The Place of Reeds is based on this historical city called Teotihuacan. The religion of Teotihuacan preceded that of the Aztecs but bore a strong similarity to their religion and others of central Mexico.
Gods, Spirits, and Culture Heroes
Teotihuacan had a range of gods some of which were predecessors of the later Aztec gods (Miller & Taube, 1993). Unlike in the Mayan pantheon, goddess’ had a significant representation in Central Mexico.
Tlaloc ended up as a the central American god of Rain and Lightning (Miller & Taube, 1993).
Teotihacan had a Spider Woman goddess, who was perhaps related to the Spider Woman of the north American indians (Miller & Taube, 1993).
Aged Fire God
The Aged Fire God was called Huehueteotl by the Aztecs (Miller & Taube, 1993). He was the god of the hearth.
Quetzalcoatl to the Aztec, the Feathered Serpent was a god of rain and standing water at Teotihucan (Miller & Taube, 1993). He was also a symbol of rulership. In Aztec times the Feathered Serpent became a god of wind.
Probably an ancestral form of the later Fire Serpent of the Aztec, the War Serpent is associated with war, flame and fire (Miller & Taube, 1993).
Pulque – the native alcoholic drink – was produced at Teotihuacan and had its own god (Miller & Taube, 1993).
The Fat God was the patron vice and excess (Miller & Taube, 1993).
The earlier Olmecs had one, and the later cultures had them, so presumably Teotihuacan had a maize god.
The Flayed God
Xipe Toltec – the Flayed God – was prevalent amongst the Gulf coast and in Oaxaca when adopted by the Aztecs (Miller & Taube, 1993).
Depictions of butterflies are common at Teotihuacan, including some with a jaguar mouth (Miller & Taube, 1993). The Butterfly-Jaguar also appears in later Zapotec and Maya art, often in the context of warfare. To Post-Classic Central Mexicans butterflies symbolised both fire and the souls of dead warrior, and this is likely to have been true at Teotihuacan.
Some locations were considered junctions between the sky, earth and Underworld (Miller & Taube, 1993). Caves were believed to be entrances to the Underworld, hence powerful and magical. Similarly mountains, being the junction of earth and sky were sacred places. Those mountains with springs or cave were particularly revered as they combined earth, sky and the Underworld. Pyramids were replications of mountains hence inherited the sacred overtones.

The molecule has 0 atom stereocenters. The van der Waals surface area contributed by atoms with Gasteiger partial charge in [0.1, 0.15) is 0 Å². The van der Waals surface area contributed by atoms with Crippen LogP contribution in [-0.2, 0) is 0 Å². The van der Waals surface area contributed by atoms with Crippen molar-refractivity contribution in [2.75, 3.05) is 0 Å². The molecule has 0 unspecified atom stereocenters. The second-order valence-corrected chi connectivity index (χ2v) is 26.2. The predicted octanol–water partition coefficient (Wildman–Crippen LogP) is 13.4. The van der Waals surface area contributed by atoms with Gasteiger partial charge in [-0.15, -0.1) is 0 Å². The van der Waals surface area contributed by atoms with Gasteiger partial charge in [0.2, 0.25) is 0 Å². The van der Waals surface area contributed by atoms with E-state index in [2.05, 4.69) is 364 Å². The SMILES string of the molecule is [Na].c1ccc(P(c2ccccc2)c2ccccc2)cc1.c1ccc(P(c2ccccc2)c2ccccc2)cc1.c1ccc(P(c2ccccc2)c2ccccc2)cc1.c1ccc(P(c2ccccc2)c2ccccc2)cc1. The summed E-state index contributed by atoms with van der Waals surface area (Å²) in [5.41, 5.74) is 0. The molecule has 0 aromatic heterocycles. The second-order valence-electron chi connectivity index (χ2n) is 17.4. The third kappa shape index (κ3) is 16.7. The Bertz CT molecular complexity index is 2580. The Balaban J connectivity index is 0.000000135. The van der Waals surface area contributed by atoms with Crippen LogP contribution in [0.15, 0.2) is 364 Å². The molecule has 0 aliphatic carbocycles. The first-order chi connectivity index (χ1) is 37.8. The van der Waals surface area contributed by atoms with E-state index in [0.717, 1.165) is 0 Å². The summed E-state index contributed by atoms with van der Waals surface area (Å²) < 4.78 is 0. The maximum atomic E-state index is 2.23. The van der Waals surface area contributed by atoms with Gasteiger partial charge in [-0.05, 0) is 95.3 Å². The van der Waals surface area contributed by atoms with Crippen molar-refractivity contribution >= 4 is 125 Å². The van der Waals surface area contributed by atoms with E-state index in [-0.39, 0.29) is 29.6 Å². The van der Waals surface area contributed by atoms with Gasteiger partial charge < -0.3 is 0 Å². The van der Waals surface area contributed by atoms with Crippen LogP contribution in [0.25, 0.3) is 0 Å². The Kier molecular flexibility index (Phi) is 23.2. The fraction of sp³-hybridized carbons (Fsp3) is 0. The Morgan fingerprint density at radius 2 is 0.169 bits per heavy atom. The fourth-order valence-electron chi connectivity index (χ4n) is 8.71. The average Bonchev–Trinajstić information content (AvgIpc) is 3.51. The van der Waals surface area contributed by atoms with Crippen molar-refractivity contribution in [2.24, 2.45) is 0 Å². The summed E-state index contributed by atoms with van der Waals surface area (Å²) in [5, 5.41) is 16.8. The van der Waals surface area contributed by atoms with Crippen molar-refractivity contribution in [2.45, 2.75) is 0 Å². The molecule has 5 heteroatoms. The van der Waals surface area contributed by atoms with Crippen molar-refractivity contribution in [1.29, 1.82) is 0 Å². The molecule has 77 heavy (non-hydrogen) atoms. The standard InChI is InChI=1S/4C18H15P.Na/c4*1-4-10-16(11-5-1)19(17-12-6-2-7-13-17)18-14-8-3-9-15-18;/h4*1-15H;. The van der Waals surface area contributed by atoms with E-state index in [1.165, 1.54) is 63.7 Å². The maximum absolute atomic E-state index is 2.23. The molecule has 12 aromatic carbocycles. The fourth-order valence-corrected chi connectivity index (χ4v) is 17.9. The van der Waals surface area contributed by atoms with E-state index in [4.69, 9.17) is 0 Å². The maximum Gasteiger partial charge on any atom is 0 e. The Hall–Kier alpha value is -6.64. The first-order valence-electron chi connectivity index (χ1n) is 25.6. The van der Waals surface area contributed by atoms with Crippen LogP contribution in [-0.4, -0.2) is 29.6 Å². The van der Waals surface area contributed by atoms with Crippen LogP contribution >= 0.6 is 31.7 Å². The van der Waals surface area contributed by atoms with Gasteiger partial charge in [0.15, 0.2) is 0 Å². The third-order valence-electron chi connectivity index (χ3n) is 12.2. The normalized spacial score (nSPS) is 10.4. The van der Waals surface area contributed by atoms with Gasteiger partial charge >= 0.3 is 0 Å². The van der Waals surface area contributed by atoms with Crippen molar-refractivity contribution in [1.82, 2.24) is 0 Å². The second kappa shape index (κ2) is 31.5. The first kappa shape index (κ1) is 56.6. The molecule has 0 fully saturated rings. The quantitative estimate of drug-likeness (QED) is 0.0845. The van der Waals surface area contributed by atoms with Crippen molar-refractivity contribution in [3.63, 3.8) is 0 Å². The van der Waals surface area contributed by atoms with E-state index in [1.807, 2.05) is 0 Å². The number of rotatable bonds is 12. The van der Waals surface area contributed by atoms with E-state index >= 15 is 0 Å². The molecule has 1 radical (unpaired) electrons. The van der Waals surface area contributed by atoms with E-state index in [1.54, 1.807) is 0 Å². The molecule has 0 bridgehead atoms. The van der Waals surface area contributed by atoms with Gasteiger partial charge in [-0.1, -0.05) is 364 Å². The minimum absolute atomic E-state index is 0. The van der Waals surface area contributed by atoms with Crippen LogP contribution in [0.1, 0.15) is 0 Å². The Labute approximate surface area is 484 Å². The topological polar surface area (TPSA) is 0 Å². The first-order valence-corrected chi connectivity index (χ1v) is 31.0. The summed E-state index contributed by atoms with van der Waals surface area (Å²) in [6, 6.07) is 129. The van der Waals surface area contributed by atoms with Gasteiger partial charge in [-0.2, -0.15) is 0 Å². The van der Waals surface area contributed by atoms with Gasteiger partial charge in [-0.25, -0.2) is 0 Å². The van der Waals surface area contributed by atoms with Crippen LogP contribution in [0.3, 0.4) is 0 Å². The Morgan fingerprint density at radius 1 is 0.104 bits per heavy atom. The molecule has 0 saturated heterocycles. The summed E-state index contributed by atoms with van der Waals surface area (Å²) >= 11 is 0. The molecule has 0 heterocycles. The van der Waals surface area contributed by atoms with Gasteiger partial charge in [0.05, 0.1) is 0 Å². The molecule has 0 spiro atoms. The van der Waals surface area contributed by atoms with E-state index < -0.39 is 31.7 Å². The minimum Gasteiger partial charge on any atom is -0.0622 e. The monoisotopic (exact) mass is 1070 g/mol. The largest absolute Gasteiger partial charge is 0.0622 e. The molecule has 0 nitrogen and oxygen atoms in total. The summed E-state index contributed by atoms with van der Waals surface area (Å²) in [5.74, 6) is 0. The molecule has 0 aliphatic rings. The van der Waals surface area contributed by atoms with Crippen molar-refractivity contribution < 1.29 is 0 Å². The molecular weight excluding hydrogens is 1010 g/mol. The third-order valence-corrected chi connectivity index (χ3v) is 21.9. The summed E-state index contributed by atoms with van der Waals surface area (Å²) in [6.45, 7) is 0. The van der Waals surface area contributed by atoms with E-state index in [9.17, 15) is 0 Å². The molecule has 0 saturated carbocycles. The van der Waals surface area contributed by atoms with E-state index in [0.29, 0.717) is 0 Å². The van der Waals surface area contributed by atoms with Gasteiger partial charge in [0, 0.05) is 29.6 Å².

The Ballgame was sometimes played for ritual reasons (Miller & Taube, 1993).
Mesoamericans baptised their children to purify them (Miller & Taube, 1993). Maya children were baptised at 3 years old but Aztec children were baptised soon after birth. In the Maya ritual a priest and a principle citizen sprinkled the child with water. An Aztec midwife would bathe the child in a vessel of water on a reed mat. The Aztecs also named the child at the same time and gave them tools to help them in life (for male children this might be the tools of a sculptor, feather worker, painter, goldsmith and/or warrior; for females these were tools for sweeping or spinning cotton).
Blood letting was a common form of sacrifice (Miller & Taube, 1993). Nobles and perhaps others performed auto-sacrifice by piercing their skin, capturing the blood on bark paper and burning it as an offering it to the gods. The Maya used stingray spines, jade replications of them, obsidian bloodletters, and carved bones. Maya men drew blood from their penis, and Maya women from their tongue. In Central Mexico the spins of the Maguey cactus was used. They took blood from the ear, shin, knee and elbow
Sacred bundles were used to transport gods when a people were migrating (Miller & Taube, 1993). A deity bundle with a Teotihuacan style mask of Tlaloc appears in Maya art of the 4th century. Deity bundles are part of the Aztec origin myth, and the Aztecs removed their gods from Tenochtitlan in similar bundles once their capital had fallen to the Spaniards.
Venus / Morning Star / Evening Star
The rays of the Morning Star (Venus) at heliacal rising were believes to be dangerous (Miller & Taube, 1993). The Classic Maya scheduled battles to coincide with the movements of Venus, particularly with the first rising of the Evening Star.
Miller, M., & Taube, K. (1993). An Illustrated Dictionary of the Gods and Symbols of Ancient Mexico and the Maya. London: Thames & Hudson.